Why do we need to sleep? Surely we’ve got better things to do than spend an average of a third of our lives asleep? Especially as most of us say we’re ‘crazy busy’. If you’re thinking, “If I’ve got so much to get done, surely cutting out an hour or two of sleep each night won’t hurt?” Oh yes it will. Here’s how:
Your leadership won’t inspire
The ‘tireless leader’ may be a myth, as a sleep-deprived manager will struggle to inspire others. What’s more, if the leader’s behaviour prompts followers to cut their own sleeping time, the followers are even more likely to be uninspired. No wonder the research (reported by BPS) was titled ‘Too Tired to Inspire or be Inspired’.
You’ll be on an emotional roller-coaster
The amygdala is particularly affected by lack of sleep. Given this part of our brain processes emotions, it’s no surprise that our sleep-deprived self seems to get overly emotional, even about trivial things. To make matters worse, our willpower wilts, and we’re more likely to make poor food and drink choices. More on this research via The Brain Flux.
Your brain won’t do its housework
Neuroscientist Jeff Iliffe’s TEDMED talk gives convincing reasons why we need to sleep; basically it solves the brain’s ‘waste disposal problem’. As Jeff says, the way sleep works is both “genius and beautiful”, as his brain imagery convincingly demonstrates. Watch this if you want to get the lowdown in about 11 minutes (and thanks Andie for this link). Also recommended, this longer TED talk from Russell Foster, a circadian neuroscientist.
Your long-term health will suffer
If I’d read that, “regular poor sleep puts you at risk of serious medical conditions […] and it shortens your life expectancy” on some websites I might have been sceptical – but this is from our dear old NHS.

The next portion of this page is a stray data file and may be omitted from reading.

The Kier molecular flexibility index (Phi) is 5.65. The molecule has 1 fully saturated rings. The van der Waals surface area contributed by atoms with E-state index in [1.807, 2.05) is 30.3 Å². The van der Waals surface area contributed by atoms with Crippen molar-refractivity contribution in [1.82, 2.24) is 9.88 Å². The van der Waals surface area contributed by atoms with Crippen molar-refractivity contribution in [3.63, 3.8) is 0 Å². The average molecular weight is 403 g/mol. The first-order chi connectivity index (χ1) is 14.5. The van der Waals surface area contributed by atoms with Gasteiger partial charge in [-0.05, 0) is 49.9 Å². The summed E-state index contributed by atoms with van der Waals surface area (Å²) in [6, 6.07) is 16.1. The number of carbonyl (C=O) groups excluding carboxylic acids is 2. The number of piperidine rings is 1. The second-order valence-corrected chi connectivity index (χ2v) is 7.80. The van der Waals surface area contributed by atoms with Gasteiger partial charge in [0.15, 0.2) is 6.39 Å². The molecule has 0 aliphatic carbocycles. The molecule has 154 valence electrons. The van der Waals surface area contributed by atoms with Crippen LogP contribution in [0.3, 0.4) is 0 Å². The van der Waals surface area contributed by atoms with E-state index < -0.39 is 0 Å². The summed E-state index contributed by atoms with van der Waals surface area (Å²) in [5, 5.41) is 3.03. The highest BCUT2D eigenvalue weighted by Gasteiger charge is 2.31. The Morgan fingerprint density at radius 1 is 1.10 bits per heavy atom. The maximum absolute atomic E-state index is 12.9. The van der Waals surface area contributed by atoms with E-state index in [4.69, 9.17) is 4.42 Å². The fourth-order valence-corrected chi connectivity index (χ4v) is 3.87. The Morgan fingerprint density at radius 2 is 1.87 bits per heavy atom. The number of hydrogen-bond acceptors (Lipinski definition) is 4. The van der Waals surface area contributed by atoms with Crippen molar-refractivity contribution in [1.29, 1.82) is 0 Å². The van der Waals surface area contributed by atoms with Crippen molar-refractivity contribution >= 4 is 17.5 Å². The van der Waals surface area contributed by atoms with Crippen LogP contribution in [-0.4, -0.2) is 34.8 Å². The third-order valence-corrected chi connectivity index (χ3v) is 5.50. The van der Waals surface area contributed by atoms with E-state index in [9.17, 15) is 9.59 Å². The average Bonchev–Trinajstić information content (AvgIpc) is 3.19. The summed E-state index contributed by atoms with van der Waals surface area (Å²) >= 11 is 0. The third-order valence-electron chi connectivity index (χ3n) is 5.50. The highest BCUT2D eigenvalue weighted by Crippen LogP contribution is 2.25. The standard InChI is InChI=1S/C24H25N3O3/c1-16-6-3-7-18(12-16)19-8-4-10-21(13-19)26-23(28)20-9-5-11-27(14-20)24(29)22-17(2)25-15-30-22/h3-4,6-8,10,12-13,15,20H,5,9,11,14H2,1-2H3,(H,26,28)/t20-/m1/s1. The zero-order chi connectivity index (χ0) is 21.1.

You’ll be a risk on the roads
According to UK statistics provided by THINK!, almost 20% of accidents on major roads are sleep related, with peak times being the early hours and just after lunchtime. Sleep-related accidents are more likely than others to cause serious injury or fatality.
Convinced now? Good!
Try these tips for more and better sleep:
Get into a routine. It seems that getting up at a similar time every morning (yes, even at weekends) is the best place to start, and over time will help you go to bed at roughly the same time each night.
Write down your priorities for tomorrow. Recent research reported by BPS Research Digest suggests spending 5 minutes noting the next day’s tasks can help you fall asleep more quickly.
Observe a tech curfew. Dr Mark Rowe’s tips include keeping digital devices out of the bedroom and avoiding blue light (emitted by our devices) for at least 2 hours before bedtime.
Nap if you can. But not after 3pm and not for too long – it will upset your sleep cycle. Here’s Your Brain Health’s Dr Sarah McKay on the benefits of naps.
Try an app. Seems a tad counter-intuitive to me that an app via a digital device is going to help, but Sleepio is recommended by the NHS.
For more tips, you might want to check out The Sleep School.
You may find this blog post useful: Mental Health at work: 7 resources
Image credit: @Nenochka/DepositPhotos